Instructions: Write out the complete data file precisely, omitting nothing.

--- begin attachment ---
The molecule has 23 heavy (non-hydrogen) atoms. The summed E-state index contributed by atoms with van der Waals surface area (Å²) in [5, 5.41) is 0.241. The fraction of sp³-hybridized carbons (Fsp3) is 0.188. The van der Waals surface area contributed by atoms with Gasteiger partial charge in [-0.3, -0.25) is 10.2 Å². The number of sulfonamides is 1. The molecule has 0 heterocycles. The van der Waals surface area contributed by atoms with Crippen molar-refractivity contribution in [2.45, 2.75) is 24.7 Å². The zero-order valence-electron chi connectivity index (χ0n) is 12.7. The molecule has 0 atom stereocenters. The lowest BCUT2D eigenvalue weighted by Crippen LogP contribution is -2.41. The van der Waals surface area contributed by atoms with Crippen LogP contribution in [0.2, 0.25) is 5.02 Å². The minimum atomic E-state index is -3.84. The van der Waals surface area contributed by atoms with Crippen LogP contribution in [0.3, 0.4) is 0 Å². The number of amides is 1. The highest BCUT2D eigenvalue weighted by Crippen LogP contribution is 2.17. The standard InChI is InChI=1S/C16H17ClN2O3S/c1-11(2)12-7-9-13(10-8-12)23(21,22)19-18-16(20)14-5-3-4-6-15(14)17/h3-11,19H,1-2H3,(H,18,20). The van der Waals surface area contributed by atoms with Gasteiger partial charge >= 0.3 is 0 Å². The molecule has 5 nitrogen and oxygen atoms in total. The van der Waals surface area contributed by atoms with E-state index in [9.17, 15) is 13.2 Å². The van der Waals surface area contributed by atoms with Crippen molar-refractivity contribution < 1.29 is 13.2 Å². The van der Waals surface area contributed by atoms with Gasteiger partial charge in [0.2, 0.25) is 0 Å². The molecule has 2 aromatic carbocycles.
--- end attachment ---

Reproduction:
The molecule has 23 heavy (non-hydrogen) atoms. The summed E-state index contributed by atoms with van der Waals surface area (Å²) in [5, 5.41) is 0.241. The fraction of sp³-hybridized carbons (Fsp3) is 0.188. The van der Waals surface area contributed by atoms with Gasteiger partial charge in [-0.3, -0.25) is 10.2 Å². The number of sulfonamides is 1. The molecule has 0 heterocycles. The van der Waals surface area contributed by atoms with Crippen molar-refractivity contribution in [2.45, 2.75) is 24.7 Å². The zero-order valence-electron chi connectivity index (χ0n) is 12.7. The molecule has 0 atom stereocenters. The lowest BCUT2D eigenvalue weighted by Crippen LogP contribution is -2.41. The van der Waals surface area contributed by atoms with Crippen LogP contribution in [0.2, 0.25) is 5.02 Å². The minimum atomic E-state index is -3.84. The van der Waals surface area contributed by atoms with Crippen LogP contribution in [0.3, 0.4) is 0 Å². The number of amides is 1. The highest BCUT2D eigenvalue weighted by Crippen LogP contribution is 2.17. The standard InChI is InChI=1S/C16H17ClN2O3S/c1-11(2)12-7-9-13(10-8-12)23(21,22)19-18-16(20)14-5-3-4-6-15(14)17/h3-11,19H,1-2H3,(H,18,20). The van der Waals surface area contributed by atoms with Gasteiger partial charge >= 0.3 is 0 Å². The molecule has 5 nitrogen and oxygen atoms in total. The van der Waals surface area contributed by atoms with E-state index in [9.17, 15) is 13.2 Å². The van der Waals surface area contributed by atoms with Crippen molar-refractivity contribution < 1.29 is 13.2 Å². The van der Waals surface area contributed by atoms with Gasteiger partial charge in [0.2, 0.25) is 0 Å². The molecule has 2 aromatic carbocycles.